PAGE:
Last week, Vice News reporter Jason Leopold formally protested the classification of an FBI declaration that provided details about the investigation into how sensitive information ended up on Clinton’s private email server.
The Justice Department submitted the declaration as part of “a secret filing,” but a U.S. District Court judge ordered them to publicly submit a redacted copy of the document or at least “show cause why” that isn’t possible.
They responded in kind by saying they couldn’t make the document public because it would “adversely affect the ongoing investigation” into Clinton’s private email server.
Fair enough, but it is two words further into the DOJ memorandum that will be sure to raise some eyebrows. The department claims it can’t reveal the document because doing so could “reasonably be expected to interfere with enforcement proceedings.”Law Newz:
Attorneys with the U.S. Department of Justice say they cannot make public a classified FBI declaration because it would “adversely affect the ongoing investigation” into Hillary Clinton’s private email server. The recent filing by DOJ attorneys, obtained by LawNewz.com, is significant because it not only acknowledges the ongoing federal probe, but also asserts that if the declaration is made public, it could “reasonably be expected to interfere with enforcement proceedings.”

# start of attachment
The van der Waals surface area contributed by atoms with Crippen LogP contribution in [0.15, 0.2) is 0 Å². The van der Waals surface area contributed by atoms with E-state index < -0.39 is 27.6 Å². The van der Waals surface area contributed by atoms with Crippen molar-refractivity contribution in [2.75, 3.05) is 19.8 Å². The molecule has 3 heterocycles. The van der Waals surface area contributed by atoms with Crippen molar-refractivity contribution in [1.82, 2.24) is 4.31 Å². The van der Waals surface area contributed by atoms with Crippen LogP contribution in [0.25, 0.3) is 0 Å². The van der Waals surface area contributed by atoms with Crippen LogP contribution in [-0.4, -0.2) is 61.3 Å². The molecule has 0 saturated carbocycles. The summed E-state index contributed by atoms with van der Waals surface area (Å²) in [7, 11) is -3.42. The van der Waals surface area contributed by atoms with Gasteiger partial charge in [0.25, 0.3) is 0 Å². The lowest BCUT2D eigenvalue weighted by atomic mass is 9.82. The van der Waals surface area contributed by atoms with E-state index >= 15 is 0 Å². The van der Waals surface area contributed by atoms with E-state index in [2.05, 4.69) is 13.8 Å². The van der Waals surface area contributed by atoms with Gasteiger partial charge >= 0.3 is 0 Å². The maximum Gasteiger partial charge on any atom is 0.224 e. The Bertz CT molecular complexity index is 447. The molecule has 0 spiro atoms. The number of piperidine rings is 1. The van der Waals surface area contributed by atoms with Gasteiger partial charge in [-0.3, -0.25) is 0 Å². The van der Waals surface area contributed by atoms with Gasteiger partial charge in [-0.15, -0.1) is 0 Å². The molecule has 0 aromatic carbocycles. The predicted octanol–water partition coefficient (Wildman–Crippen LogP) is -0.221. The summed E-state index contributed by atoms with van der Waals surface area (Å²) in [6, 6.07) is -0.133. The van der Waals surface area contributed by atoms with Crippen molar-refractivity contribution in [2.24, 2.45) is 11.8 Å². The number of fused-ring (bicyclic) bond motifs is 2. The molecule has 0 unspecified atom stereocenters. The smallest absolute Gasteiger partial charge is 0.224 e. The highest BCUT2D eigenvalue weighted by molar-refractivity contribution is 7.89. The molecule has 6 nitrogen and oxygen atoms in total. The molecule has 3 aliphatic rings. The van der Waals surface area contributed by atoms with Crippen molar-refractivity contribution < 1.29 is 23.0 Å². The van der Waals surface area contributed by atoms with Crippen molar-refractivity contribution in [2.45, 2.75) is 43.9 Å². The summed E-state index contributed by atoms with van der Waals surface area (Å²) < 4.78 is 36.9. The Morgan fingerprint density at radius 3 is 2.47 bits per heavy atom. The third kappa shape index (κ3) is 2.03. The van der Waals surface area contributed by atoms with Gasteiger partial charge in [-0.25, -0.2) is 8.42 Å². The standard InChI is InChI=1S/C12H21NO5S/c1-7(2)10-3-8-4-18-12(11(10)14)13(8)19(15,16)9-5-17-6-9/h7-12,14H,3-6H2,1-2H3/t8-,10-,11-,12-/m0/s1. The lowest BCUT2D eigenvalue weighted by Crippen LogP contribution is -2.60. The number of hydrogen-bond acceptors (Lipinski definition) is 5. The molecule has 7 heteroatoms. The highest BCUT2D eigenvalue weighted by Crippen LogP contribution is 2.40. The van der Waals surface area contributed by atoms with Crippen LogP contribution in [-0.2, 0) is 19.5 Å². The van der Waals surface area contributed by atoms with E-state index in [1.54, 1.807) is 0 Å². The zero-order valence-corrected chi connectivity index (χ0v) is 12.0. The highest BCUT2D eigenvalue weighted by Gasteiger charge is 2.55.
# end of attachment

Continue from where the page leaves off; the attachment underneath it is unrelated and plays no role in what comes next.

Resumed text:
Enforcement proceedings? Does this mean the FBI has found enforcement to be necessary?
It should be noted that this particular phrase is used in federal law on disclosing public information “compiled for law enforcement purposes,” in tandem with another set criteria – when “the investigation or proceeding involves a possible violation of criminal law.”
The Legal Information Institute writes:
(1) Whenever a request is made which involves access to records described in subsection (b)(7)(A) and—
(A) the investigation or proceeding involves a possible violation of criminal law; and
(B) there is reason to believe that (i) the subject of the investigation or proceeding is not aware of its pendency, and (ii) disclosure of the existence of the records could reasonably be expected to interfere with enforcement proceedings, the agency may, during only such time as that circumstance continues, treat the records as not subject to the requirements of this section. [Emphasis added]
That’s a far cry from the “security review” Clinton has repeatedly claimed the FBI is undertaking.
Read more at Liberty Unyielding.